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Ecology and conservation of bat species in the Western Ghats of India

Ecology and conservation of bat species in the Western Ghats of India
Claire Felicity Rose Wordley


School of Biology, University of Leeds, Leeds LS2 9JT, UNITED KINGDOM.


The Western Ghats of India are a globally important biodiversity hotspot, but around 90 % of the land has been converted to agriculture. Little is known about how bats respond to the conversion of native rainforest to different plantation types in the Western Ghats. This thesis examines the response of bats to coffee and tea plantations, and to riparian habitats, in the southern Western Ghats.

Most bat assemblages in the tropics have been studied by catching bats, but many studies have shown that catching alone can give biased and incomplete results. In order to use acoustic data as well as catching data in this landscape I made a library of the echolocation calls of fifteen echo-locating species in the landscape. Comparisons of the data from each method showed that combining catching and acoustic data gave the most complete picture of the assemblage, but that acoustic data alone detected more species than catching data alone.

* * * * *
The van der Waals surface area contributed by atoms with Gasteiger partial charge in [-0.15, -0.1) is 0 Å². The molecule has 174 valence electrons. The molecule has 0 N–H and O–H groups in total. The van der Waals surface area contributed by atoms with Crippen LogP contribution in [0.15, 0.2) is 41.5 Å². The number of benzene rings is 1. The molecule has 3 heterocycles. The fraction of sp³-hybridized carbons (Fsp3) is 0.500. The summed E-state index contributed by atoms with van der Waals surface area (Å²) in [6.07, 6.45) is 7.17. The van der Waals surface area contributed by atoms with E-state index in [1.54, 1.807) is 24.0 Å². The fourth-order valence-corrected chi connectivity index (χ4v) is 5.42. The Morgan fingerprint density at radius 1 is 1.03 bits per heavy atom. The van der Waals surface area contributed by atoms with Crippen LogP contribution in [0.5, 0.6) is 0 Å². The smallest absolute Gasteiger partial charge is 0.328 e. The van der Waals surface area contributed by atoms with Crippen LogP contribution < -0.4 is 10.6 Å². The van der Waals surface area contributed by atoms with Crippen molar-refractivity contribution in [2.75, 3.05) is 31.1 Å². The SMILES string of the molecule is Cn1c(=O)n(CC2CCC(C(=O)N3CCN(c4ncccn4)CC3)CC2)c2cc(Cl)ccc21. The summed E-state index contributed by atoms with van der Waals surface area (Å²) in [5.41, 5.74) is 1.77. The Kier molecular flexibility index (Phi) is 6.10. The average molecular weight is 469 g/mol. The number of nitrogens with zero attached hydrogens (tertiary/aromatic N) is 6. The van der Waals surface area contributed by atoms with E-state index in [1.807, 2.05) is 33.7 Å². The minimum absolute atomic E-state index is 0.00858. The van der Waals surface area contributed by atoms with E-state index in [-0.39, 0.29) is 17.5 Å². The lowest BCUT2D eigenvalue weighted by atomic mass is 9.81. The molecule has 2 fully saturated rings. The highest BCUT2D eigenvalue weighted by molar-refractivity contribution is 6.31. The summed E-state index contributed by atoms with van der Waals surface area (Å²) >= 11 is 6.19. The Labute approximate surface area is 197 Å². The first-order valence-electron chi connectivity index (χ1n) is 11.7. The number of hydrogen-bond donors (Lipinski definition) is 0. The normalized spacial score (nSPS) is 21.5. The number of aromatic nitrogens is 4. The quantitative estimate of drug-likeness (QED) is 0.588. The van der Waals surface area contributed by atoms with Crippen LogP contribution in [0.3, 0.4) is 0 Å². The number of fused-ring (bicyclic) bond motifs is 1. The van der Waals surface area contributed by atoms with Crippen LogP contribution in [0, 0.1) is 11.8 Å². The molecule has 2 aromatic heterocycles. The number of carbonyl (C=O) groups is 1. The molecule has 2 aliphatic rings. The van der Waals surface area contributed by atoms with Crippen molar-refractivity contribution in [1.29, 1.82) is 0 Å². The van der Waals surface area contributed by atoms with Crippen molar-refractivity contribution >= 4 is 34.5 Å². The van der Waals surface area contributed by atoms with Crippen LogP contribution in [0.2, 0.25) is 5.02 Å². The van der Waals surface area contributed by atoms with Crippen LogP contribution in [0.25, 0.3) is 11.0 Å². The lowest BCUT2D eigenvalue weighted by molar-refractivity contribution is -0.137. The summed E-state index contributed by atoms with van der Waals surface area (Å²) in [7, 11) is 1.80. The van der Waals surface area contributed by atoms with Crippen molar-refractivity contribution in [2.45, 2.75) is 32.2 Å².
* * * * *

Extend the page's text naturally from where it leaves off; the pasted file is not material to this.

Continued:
Acoustic and catching data were used to build habitat suitability models for ten species. Scales of 100 m – 500 m were the most important for predicting bat presence. Several species showed a positive response to habitats containing native trees and habitat richness, and a negative response to tea plantations and distance to water.

Coffee plantations did not differ significantly from forest fragments in terms of bat species or abundance, but did differ in species composition. Bat assemblages in coffee plantations were functionally very similar to those in forest fragments. Tea plantations had the lowest bat species richness of all habitats and differed in species composition from all other habitats. Bat assemblages in tea plantations had lower functional richness and specialisation than other habitats, and the bats remaining were open-adapted species.

Rivers with riparian corridors did not have significantly greater bat species richness than rivers without corridors, but differed functionally in several ways. Rivers without riparian corridors had reduced functional specialisation and functional divergence. Rivers with riparian corridors supported more forest adapted species than rivers without riparian corridors.